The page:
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As a doctoral student at Argosy University in Seattle, Esra Karaca noticed that many of her low-income clients had little or no access to mental health services before they found their way to her clinic.  
"They don't know the resources to receive help exist," she says.  
Karaca is helping to change that with fellow student Michael Slack by launching, an online directory of low-fee and pro bono mental health-care providers. Visitors to the site can search for therapists based on such criteria as service type, cost, language proficiency, even religious preference.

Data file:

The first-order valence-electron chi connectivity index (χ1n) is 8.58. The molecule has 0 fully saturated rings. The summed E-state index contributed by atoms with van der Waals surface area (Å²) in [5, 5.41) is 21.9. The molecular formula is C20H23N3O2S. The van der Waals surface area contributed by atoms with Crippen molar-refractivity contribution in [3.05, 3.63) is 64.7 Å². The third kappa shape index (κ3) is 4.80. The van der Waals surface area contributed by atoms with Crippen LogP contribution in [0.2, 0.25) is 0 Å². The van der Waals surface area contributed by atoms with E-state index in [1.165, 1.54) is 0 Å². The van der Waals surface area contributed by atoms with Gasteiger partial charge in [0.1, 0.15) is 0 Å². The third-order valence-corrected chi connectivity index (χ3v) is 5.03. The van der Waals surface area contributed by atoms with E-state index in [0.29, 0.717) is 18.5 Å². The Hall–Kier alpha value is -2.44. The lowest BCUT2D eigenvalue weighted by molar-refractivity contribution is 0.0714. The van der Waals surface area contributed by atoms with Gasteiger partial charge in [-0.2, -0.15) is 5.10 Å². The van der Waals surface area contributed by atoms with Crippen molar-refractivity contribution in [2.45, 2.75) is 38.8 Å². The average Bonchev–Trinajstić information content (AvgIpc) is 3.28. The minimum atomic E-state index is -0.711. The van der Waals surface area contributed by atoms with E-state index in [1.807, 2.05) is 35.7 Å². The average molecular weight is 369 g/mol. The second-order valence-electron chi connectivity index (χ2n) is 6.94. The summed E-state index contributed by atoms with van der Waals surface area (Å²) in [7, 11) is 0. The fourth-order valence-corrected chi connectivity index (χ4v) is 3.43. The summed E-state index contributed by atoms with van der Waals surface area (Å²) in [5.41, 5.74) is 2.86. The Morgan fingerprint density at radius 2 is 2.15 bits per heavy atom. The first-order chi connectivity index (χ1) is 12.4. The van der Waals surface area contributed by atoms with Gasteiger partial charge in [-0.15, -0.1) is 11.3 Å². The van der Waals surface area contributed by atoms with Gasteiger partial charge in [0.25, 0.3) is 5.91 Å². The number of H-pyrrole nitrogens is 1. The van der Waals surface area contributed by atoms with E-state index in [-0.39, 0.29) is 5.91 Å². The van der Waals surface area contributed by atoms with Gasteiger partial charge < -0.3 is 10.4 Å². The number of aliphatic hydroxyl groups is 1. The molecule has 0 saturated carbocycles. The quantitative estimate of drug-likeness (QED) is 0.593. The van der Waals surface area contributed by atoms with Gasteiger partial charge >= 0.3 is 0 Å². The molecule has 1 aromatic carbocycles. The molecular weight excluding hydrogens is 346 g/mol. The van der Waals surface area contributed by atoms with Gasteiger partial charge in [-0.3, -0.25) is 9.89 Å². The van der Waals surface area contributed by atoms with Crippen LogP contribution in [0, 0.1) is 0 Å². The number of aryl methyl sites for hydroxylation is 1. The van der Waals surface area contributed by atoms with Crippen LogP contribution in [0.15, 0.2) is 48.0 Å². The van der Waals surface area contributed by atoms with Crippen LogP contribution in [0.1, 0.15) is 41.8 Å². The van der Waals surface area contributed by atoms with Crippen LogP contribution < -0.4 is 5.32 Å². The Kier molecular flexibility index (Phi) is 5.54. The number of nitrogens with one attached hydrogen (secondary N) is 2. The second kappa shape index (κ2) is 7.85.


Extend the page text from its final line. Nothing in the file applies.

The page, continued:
The site, which Karaca and Slack began designing three years ago, has been serving Washington state since it launched in June, but Karaca hopes to make it a nationwide resource by recruiting graduate students to spread the word and add to the list of providers.  
Low-fee providers and clinics work with a wide range of populations, says Karaca, but these services can only offer help to people who know how to find them.  
"As graduate students, we know first-hand how it feels to lack money for things like therapy," Karaca says. "It's nice to know I can give something back."   
—J. Clark